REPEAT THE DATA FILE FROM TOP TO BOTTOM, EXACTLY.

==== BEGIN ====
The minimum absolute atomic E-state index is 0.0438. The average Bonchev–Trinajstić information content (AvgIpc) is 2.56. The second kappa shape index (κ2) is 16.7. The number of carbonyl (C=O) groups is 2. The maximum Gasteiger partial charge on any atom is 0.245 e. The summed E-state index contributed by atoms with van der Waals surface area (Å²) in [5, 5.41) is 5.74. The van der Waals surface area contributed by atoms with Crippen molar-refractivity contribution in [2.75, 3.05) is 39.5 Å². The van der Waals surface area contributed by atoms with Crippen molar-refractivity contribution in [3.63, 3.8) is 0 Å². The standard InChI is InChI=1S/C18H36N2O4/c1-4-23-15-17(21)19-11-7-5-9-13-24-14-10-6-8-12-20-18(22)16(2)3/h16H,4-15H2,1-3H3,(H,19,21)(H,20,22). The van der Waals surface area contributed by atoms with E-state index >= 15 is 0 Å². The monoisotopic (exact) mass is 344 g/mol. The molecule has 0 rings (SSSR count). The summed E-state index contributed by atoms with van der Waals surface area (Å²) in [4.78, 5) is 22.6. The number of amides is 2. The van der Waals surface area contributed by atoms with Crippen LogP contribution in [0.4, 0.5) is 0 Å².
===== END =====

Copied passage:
The minimum absolute atomic E-state index is 0.0438. The average Bonchev–Trinajstić information content (AvgIpc) is 2.56. The second kappa shape index (κ2) is 16.7. The number of carbonyl (C=O) groups is 2. The maximum Gasteiger partial charge on any atom is 0.245 e. The summed E-state index contributed by atoms with van der Waals surface area (Å²) in [5, 5.41) is 5.74. The van der Waals surface area contributed by atoms with Crippen molar-refractivity contribution in [2.75, 3.05) is 39.5 Å². The van der Waals surface area contributed by atoms with Crippen molar-refractivity contribution in [3.63, 3.8) is 0 Å². The standard InChI is InChI=1S/C18H36N2O4/c1-4-23-15-17(21)19-11-7-5-9-13-24-14-10-6-8-12-20-18(22)16(2)3/h16H,4-15H2,1-3H3,(H,19,21)(H,20,22). The van der Waals surface area contributed by atoms with E-state index >= 15 is 0 Å². The monoisotopic (exact) mass is 344 g/mol. The molecule has 0 rings (SSSR count). The summed E-state index contributed by atoms with van der Waals surface area (Å²) in [4.78, 5) is 22.6. The number of amides is 2. The van der Waals surface area contributed by atoms with Crippen LogP contribution in [0.4, 0.5) is 0 Å².